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The mere insertion of plants into the built environment can enhance comfort, satisfaction, well- being and performance.

Biophilic Design

Client: Mace Group

Install Date: 2021

Biotecture worked with Main Contractor Mace, to create a living hoarding for the construction site of a new 200,000 square foot office development in Farringdon. The project, stretching 43 metres along the Farringdon Cycle Superhighway is made up of over 95 square metres of PlantBox hoarding and almost 3,000 plants. The hoarding, located on a busy main road has been designed to help mitigate the effects of airborne pollutants from both the site and local traffic. The project has helped enhance the local area and communicate the green credentials of both Mace and joint developers Helical and Ashby Capital.

Project Brief

Biotecture worked closely with Mace Group to ensure their clients’ needs were addressed, and was able overcome a number of challenges on this large living hoarding project.

The site boundary runs along Cycle Superhighway 6 (CS6) which goes from Elephant & Castle to King’s Cross. At its busiest point (Blackfriars Bridge), over 10,000 cyclists have used CS6 in one day. A key requirement was that Biotecture had to avoid disruption to cycle users during deployment of the living hoarding and that vegetation didn’t encroach into the lane.

In a further nod to sustainability, the client was looking for ways of reducing mains water use for irrigation. The PlantBox living hoarding system only require occasional watering to flourish thanks to its integrated water reservoir, and Biotecture looked to incorporate a rainwater collection system in the design.

A third challenge at Farringdon was a requirement to integrate signage into the living hoarding. This was important because it conveyed important messages about the sustainability of the living hoarding as well as information about project partners.

Air quality in central London is an ongoing challenge and the client was looking for ways of using natural vegetation to mitigate these effects, specifically from construction activity on site.

Highlights
  • 43 metre living hoarding
  • 2,926 plants and 15 different varieties
  • Integrated green messaging and corporate branding
  • New urban feature on a busy London Cycle Superhighway
  • Helps reduce air pollution for the 10,000 daily cyclists

Our Approach

Biotecture supplied its innovative PlantBox living hoarding to the Charterhouse scheme because it is a highly adaptable system that met all the challenges set out by the project team. Unlike more complex living wall systems it is quicker to deploy with simpler maintenance, and it only requires restraint fixings to the hoarding.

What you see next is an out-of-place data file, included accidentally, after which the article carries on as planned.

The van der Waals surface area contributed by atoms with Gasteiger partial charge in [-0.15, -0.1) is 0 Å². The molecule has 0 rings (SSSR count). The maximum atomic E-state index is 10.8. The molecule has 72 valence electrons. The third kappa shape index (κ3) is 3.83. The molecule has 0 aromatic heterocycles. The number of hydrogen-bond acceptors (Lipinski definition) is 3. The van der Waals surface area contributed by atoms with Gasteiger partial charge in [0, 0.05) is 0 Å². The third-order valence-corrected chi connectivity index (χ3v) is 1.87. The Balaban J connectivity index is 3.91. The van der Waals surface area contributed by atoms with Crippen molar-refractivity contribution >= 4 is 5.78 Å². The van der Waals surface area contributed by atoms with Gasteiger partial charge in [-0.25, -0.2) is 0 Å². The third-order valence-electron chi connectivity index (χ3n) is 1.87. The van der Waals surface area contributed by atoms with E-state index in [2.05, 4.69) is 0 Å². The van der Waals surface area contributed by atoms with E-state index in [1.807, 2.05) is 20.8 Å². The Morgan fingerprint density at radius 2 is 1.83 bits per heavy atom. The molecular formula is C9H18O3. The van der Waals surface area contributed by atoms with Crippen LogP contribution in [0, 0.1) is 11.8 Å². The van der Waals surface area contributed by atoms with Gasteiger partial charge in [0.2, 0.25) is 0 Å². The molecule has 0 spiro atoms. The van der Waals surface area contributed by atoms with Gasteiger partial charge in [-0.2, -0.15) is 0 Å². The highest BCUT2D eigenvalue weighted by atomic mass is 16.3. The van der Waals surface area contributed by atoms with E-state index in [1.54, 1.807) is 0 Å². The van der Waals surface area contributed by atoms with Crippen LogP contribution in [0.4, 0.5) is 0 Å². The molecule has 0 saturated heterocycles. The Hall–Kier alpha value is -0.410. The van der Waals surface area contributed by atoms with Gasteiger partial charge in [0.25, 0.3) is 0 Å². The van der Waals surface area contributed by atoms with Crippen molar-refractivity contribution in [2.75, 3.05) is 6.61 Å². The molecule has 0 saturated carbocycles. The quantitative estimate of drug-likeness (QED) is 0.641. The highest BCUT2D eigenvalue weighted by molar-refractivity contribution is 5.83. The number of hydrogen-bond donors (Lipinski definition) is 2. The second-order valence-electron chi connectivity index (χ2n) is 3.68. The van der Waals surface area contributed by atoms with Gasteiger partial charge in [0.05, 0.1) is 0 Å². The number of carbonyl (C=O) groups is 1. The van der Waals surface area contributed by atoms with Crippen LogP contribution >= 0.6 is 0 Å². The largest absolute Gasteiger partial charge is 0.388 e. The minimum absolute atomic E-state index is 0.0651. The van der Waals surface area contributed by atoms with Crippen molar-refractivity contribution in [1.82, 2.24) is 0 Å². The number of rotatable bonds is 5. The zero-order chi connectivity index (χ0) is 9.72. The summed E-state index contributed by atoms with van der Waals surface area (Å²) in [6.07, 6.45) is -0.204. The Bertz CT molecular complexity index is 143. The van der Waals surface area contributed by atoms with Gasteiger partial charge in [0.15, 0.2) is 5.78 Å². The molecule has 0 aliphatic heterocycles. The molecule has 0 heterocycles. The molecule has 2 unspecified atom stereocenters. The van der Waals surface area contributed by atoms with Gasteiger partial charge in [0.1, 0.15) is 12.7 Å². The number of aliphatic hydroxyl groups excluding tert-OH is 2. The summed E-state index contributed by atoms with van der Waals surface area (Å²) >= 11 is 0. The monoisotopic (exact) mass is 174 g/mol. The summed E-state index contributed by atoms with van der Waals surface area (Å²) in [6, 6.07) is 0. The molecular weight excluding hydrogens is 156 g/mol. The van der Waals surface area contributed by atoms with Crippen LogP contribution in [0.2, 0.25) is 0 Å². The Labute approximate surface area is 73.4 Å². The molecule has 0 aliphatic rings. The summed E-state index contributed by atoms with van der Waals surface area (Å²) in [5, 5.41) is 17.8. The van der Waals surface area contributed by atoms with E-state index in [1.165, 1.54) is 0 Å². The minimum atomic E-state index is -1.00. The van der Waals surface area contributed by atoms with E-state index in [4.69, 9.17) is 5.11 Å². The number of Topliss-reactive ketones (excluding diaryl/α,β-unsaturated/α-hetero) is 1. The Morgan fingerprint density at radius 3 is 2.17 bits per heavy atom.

Biotecture met the principal challenge by deploying the living hoarding over two weekends when cycle traffic on CS6 was minimal. It was a significant benefit that weight loadings on PlantBox living hoardings are transferred to the ground, meaning they only require restraint fixings. This allowed the modules to be easily attached to the existing hoardings without the need for secondary structures or lifting equipment that may have disrupted the Cycle Superhighway.

Plants were specifically chosen so as not to encroach on to the adjacent cycle path, which is in constant, daily use by thousands of cyclists.

An ingenious solution for rainwater collection involved keeping the top troughs of PlantBox empty, to act as a rain catcher and allowing attachment of signage. It was calculated that this method saves around 1,145 litres of mains water, with the added benefit of reducing deluge of nearby storm drains during a downpour, similar to a Sustainable Urban Drainage System (SUDS).

The signage displays key benefits of the living hoarding including ‘Greening up construction’, ‘Bringing nature to the heart of London’ and ‘This living hoarding contains 2,926 plants’.

The living hoarding is now improving air quality, too, thanks to Biotecture’s recommended plant varieties which are known to be better at removing dust, particulates and harmful pollutants from the air. This is contributing to a healthier environment for those on site as well as those living and working in the surrounding area.

A total of 2,926 plants were chosen in 15 different species, planted in a loose pattern to add visual appeal. They were chosen to offer a visually pleasing method of screening off the building work, maintaining privacy for the site and reducing site noise, while simultaneously providing a greener frontage for those passing by. The foliage creates a three-dimensional aesthetic and sense of natural movement as the leaves stir in the wind.

Mace Group, Helical plc and Ashby Capital have set the benchmark for what it means to operate a responsible development in the heart of a city. Our living hoarding has helped them harness the power of plants to visually transform the sites appearance and improve air quality. It’s wonderful to see so much biodiversity introduced to a construction site in the City of London.

We were delighted to work with Mace on this innovative project and the end result exceeded expectations. The living hoarding helps detract attention away from the works, creating an attractive natural feature that also helps improve air quality for the thousands of cyclists that pass by the site daily.

Richard Sabin Managing Director, Biotecture Ltd
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